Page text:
6 does something entirely incorrect or unproductive Although it has not yet been proven, Anderson estimates that an instructional system based on this model may improve the efficiency of teaching geometry by a factor Of two. Knowledge required to solve arithmetic word problems has been studied in detail. . Being skilled at such prob- tems appears to be associated with being skilled not merely in the basic arithmetical operations, but also in categor iz ing problems according to the relationships they involve. Riley et al. (1983) have categorized word prob- lems according to the implicit problem structure. In "change problems," a quantity (Jane's three marbles) is increased or decreased (by Tom giving Jane two more or taking two away). In "equalizing problems,. two quan- tities must be considered and made the same (three of Jane's seven marbles have to be taken away and added to Tom's one marble). In "combine problems, n two separate quantities have to be considered in combination (Jane's marbles and Tom's marbles). In "compare problems, n again, the quantities remain the same but have to be compared (how many more marbles than Tom does Jane have?). To solve such problems, students must recognize distinct patterns that involve the ways in which quantities are related. This research has been used to provide explana- tions of the different levels of problem-solving skill that are observed among elementary school children. Schoenfeld (1979) has developed a theory of problem- solving competence in mathematics that describes the "executive" knowledge good problem solvers use to make efficient use of their resources. The theory also deals with attitudes of students about problem-solving tech- niques that prevent them from using methods they have mastered. Schoenfeld presented general heuristic strategies (shown in Figure 1) that could facilitate problem solving in mathematics to a group of college science and mathematics majors and a control group. He concluded that the likelihood of students' picking up such strategies from experience is small and that problem-solving strategies must be taught explicitly as are other mathematical techniques. He also found that, even when students master problem-solving techniques, there is no guarantee that they will use them. Although experts find these strategies easy to use, students must be taught not only how to use them, but also when. When students do use them, the impact on their problem solving is substantial. However, much more research is required

OCR for page 5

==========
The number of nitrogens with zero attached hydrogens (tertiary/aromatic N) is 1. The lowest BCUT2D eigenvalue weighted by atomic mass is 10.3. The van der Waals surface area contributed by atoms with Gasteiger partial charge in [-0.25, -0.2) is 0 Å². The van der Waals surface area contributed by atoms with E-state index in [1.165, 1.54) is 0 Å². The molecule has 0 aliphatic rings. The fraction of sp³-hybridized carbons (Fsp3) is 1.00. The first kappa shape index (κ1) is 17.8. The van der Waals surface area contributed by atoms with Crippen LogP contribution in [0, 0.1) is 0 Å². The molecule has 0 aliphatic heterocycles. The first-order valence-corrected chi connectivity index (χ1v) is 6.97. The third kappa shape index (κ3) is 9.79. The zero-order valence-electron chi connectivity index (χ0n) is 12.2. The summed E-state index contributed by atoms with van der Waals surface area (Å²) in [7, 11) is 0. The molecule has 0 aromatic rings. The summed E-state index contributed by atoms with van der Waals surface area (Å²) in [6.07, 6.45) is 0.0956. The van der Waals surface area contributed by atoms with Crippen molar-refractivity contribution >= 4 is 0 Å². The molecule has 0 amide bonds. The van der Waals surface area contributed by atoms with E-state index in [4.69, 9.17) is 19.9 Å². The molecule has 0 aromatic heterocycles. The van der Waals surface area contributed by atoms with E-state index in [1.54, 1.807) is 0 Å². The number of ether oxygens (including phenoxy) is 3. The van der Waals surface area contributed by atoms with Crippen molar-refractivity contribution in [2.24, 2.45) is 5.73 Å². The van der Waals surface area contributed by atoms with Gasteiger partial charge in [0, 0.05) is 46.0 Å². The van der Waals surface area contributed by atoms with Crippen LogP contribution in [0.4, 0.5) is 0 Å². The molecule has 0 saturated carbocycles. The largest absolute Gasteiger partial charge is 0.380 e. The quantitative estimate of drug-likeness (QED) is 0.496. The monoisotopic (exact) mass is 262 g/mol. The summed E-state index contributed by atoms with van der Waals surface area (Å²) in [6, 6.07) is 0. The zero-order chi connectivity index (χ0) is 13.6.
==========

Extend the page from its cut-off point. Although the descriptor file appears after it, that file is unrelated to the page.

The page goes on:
(1) Draw a diagram if at all Possible. Even if you finally solve the problem by algebraic or other means, a diagram can help give you a "feel. for the problem. It may suggest ideas or plausible answers. You may even solve a problem graphically. (2) If there is an integer parameter, look for an inductive argument. Is there an "na or other parameter in the problem that takes on integer values? If you need to find a formula for f(n), you might try one of these: (A) (B) (3) Calculate f(l), f(2), f(3), f(4), f(5); list them in order, and see if there's a pattern. If there is, you might verify it by induction. See what happens as you pass from n objects to n + 1. If you can tell how to pass from f(n) to f(n + 1), you may build up f(n) inductively. Consider arguing by contradiction or contrapositive. Contrapositive: instead of proving the statement waif X is true then Y is true,. you can prove the equivalent statement waif Y is false then X must be false.U Contradiction: assume, for the sake of argument, that the statement you would like to prove is false. Using this assumption, go on to prove either that one of the given conditions in the problem is false, that something you know to be true is false, or that what you wish to prove is true. If you can do any of these, you have proved what you want. Both of these techniques are especially useful when you find it difficult to begin a direct argument because you have little to work with. If negating a statement gives you something solid to manipulate, this may be the technique to use. (4) Consider a similar problem with fewer variables. If the problem has a large number of variables and is too confusing to deal with comfortably, construct and solve a similar problem with fewer variables. You may then be able to tA) Adapt the method of solution to the more complex problem. (B) Take the result of the simpler problem and build up from there. (I) Try to establish subgoals. Can you obtain part of the answer, and perhaps go on from there? Can you decompose the problem so that a number of easier results can be combined to give you the total result you want? FIGURE 1 The five problem-solving strategies. Source: Schoenfeld (1979)